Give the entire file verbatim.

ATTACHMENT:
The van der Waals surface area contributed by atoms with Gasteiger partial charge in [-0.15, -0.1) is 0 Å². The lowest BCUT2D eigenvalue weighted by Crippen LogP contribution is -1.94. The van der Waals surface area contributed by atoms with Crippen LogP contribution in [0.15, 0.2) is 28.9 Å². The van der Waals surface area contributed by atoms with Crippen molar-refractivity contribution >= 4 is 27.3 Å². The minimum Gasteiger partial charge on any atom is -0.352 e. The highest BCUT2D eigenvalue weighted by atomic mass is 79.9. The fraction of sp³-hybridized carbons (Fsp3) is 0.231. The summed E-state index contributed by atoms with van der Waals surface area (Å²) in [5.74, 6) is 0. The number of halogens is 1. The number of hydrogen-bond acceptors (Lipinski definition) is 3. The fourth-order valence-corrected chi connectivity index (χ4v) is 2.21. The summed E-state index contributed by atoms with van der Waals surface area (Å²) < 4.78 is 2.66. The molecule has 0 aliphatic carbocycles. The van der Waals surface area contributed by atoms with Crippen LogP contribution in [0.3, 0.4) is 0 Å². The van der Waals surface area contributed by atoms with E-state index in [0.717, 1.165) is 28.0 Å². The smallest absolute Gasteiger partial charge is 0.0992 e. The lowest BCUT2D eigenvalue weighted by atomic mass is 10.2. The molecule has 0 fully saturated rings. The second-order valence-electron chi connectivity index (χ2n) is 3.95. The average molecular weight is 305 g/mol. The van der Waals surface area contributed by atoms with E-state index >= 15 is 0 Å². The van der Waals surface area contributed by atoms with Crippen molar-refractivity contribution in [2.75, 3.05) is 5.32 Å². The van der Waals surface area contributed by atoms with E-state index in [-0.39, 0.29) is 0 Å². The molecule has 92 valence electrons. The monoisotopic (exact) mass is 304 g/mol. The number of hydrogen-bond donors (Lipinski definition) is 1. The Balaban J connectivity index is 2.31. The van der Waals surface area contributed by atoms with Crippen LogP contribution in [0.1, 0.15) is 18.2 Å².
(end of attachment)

The van der Waals surface area contributed by atoms with Gasteiger partial charge in [-0.15, -0.1) is 0 Å². The lowest BCUT2D eigenvalue weighted by Crippen LogP contribution is -1.94. The van der Waals surface area contributed by atoms with Crippen LogP contribution in [0.15, 0.2) is 28.9 Å². The van der Waals surface area contributed by atoms with Crippen molar-refractivity contribution >= 4 is 27.3 Å². The minimum Gasteiger partial charge on any atom is -0.352 e. The highest BCUT2D eigenvalue weighted by atomic mass is 79.9. The fraction of sp³-hybridized carbons (Fsp3) is 0.231. The summed E-state index contributed by atoms with van der Waals surface area (Å²) in [5.74, 6) is 0. The number of halogens is 1. The number of hydrogen-bond acceptors (Lipinski definition) is 3. The fourth-order valence-corrected chi connectivity index (χ4v) is 2.21. The summed E-state index contributed by atoms with van der Waals surface area (Å²) < 4.78 is 2.66. The molecule has 0 aliphatic carbocycles. The van der Waals surface area contributed by atoms with Crippen LogP contribution in [0.3, 0.4) is 0 Å². The van der Waals surface area contributed by atoms with E-state index in [0.717, 1.165) is 28.0 Å². The smallest absolute Gasteiger partial charge is 0.0992 e. The lowest BCUT2D eigenvalue weighted by atomic mass is 10.2. The molecule has 0 fully saturated rings. The second-order valence-electron chi connectivity index (χ2n) is 3.95. The average molecular weight is 305 g/mol. The van der Waals surface area contributed by atoms with E-state index >= 15 is 0 Å². The van der Waals surface area contributed by atoms with Crippen molar-refractivity contribution in [2.75, 3.05) is 5.32 Å². The van der Waals surface area contributed by atoms with E-state index in [-0.39, 0.29) is 0 Å². The molecule has 92 valence electrons. The monoisotopic (exact) mass is 304 g/mol. The number of hydrogen-bond donors (Lipinski definition) is 1. The Balaban J connectivity index is 2.31. The van der Waals surface area contributed by atoms with Crippen LogP contribution in [0.1, 0.15) is 18.2 Å².